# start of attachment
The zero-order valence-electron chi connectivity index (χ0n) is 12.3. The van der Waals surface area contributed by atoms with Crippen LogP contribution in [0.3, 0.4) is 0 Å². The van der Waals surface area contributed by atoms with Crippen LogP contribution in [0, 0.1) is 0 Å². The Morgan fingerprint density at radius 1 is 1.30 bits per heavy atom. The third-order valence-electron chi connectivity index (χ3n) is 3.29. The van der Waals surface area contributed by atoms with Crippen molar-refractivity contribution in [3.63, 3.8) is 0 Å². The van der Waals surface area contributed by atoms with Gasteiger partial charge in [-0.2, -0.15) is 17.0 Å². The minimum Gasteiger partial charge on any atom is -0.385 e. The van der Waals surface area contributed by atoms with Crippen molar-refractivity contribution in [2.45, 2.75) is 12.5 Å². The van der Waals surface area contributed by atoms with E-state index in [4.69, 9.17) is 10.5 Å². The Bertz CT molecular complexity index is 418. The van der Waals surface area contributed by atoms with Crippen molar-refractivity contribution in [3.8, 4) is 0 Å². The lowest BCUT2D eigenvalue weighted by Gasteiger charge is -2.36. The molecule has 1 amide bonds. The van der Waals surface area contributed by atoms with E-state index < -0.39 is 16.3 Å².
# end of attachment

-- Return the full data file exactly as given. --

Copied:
The zero-order valence-electron chi connectivity index (χ0n) is 12.3. The van der Waals surface area contributed by atoms with Crippen LogP contribution in [0.3, 0.4) is 0 Å². The van der Waals surface area contributed by atoms with Crippen LogP contribution in [0, 0.1) is 0 Å². The Morgan fingerprint density at radius 1 is 1.30 bits per heavy atom. The third-order valence-electron chi connectivity index (χ3n) is 3.29. The van der Waals surface area contributed by atoms with Crippen molar-refractivity contribution in [3.63, 3.8) is 0 Å². The van der Waals surface area contributed by atoms with Gasteiger partial charge in [-0.2, -0.15) is 17.0 Å². The minimum Gasteiger partial charge on any atom is -0.385 e. The van der Waals surface area contributed by atoms with Crippen molar-refractivity contribution in [2.45, 2.75) is 12.5 Å². The van der Waals surface area contributed by atoms with E-state index in [4.69, 9.17) is 10.5 Å². The Bertz CT molecular complexity index is 418. The van der Waals surface area contributed by atoms with Crippen molar-refractivity contribution in [3.8, 4) is 0 Å². The lowest BCUT2D eigenvalue weighted by Gasteiger charge is -2.36. The molecule has 1 amide bonds. The van der Waals surface area contributed by atoms with E-state index < -0.39 is 16.3 Å².